These spooky places in Italy can be visited any time of year and are especially good if you want to make your own Halloween itinerary. While some spots may be a little too scary for small children, older kids and teens often enjoy these creepy sights.
Skeletons, Catacombs, and Guided Visits
Italy's most famous catacombs are the catacombs outside Rome on the old Appian Way. Select Italy's Appia Antica guided tour includes a visit to one of the catacombs and the Tomb of Cecilia Metella (includes transportation from your hotel).
The Roman Guy Catacombs Tour also includes a visit to the Appian Way and catacombs as well as an in-depth look at the ancient sites below a church. Walks of Italy's Crypts, Bones, and Catacombs guided tour includes Saint Priscilla's catacombs, the Capuchin Crypt and ancient remains underneath one of Rome's churches.
There are also good catacombs in Sicily and in the historic center of Naples.
Mummies in Italy
The spookiest places I've visited in Italy are the mummy exhibits in Ferentillo's Mummy Museum below the Church of Santo Stefano in Umbria and at the Mummies Cemetery in Urbania's Church of the Dead in Le Marche. There are also mummies near Palermo, Sicily in the Capuchin Monastery and in the Capuchin Crypt in Rome's historic center. These mummies have been naturally preserved and the displays can be a macabre sight, not recommended for young children.
Skulls in Puglia
The cathedral in Otranto, on the Salento Peninsula (the heel of the boot), has a chapel made up of skulls and bones from the more than 800 martyrs who were killed in a Turkish invasion in 1480.
In Gravina in Puglia, there's a cave where you can see skulls and a skeleton.
Scary Places in Rome
Rome's scary places include catacombs and crypts, the Museum of Purgatory, a Monster House, and the Vatican necropolis near Rome. Some of the relics in Rome's churches can be pretty spooky, too, such as doubting finger of St.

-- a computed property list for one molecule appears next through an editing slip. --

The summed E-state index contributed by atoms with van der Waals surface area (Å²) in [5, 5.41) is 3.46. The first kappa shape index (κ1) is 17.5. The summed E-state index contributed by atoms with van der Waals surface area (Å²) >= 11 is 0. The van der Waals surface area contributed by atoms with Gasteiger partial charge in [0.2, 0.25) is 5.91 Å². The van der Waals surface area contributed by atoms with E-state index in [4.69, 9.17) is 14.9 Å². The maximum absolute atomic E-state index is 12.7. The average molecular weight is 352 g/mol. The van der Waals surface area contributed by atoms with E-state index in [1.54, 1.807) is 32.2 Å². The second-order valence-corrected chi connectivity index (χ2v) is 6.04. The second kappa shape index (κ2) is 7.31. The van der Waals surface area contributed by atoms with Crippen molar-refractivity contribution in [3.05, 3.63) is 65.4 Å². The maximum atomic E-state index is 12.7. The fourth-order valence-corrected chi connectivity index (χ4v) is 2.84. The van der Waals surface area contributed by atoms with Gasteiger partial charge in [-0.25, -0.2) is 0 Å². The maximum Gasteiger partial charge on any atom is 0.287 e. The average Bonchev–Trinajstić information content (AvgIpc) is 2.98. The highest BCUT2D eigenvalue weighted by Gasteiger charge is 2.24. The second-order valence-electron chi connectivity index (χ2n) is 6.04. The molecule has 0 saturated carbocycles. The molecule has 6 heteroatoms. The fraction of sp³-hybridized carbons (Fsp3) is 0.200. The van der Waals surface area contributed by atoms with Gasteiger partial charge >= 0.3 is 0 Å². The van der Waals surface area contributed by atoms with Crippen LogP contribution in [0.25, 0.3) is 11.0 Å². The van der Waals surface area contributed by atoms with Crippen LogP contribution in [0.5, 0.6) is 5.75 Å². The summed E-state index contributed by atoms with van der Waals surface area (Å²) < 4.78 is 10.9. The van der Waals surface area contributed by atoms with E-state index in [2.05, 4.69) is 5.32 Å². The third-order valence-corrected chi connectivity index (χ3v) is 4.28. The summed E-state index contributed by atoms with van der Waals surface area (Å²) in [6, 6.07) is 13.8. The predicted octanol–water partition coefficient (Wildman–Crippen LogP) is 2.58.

Thomas and a piece of John the Baptist's head.
Although not really scary, Bomarzo Monster Park is filled with sculptures of monsters and mythical creatures. This is a favorite spot to take the kids.
Witches in Italy
Benevento, in southern Italy, is called the City of Witches and streghe (witches) are a big part of their folklore. They are known for strega products, including candy and liqueur.
In northern Italy, near the Italian Riviera, the village of Triora is known for its 16th-century witch trials and has a museum dedicated to the witches tortured and killed there.
Venice's Quarantine and Cemetery Islands
San Michelle is Venice's cemetery island with two churches and many tombs. A good time to visit is in early November when the cemetery is full of flowers for All Soul's Day.
During the plague, Lazaretto Vecchio was used as a quarantine center for victims and recently mass graves of plague victims were uncovered. Although you can't visit Lazaretto Vecchio at this time, nearby Lazzaretto Nuovo was used as a quarantine and decontamination site and can be visited on a guided tour from April through October. Explore the role of the plague in Venice with Select Italy's Venetian Renaissance after the Plague walking tour.
Naples Cemetery Cave and Catacombs
More than 40,000 corpses were dumped into a cave just outside the city walls of Naples, most when the plague hit Naples. Nearby you can also visit the gruesome San Gaudioso catacombs. Details about how to visit these two unusual places on Walks of Italy Halloween Edition.
Medieval Torture Museums
Several towns in Tuscany and Umbria have torture museums housing items used to torture victims during the Inquisition. San Gimignano has one of the best museums and beneath the Church of Santa Maria Maggiore in Narni in Umbria, you can visit the underground torture chambers.
Halloween in Italy
If you're in Italy on All Saint's Eve (Halloween) consider Urban Trekking, special walks to special night visits to medieval towers, crypts, dungeons, or castles.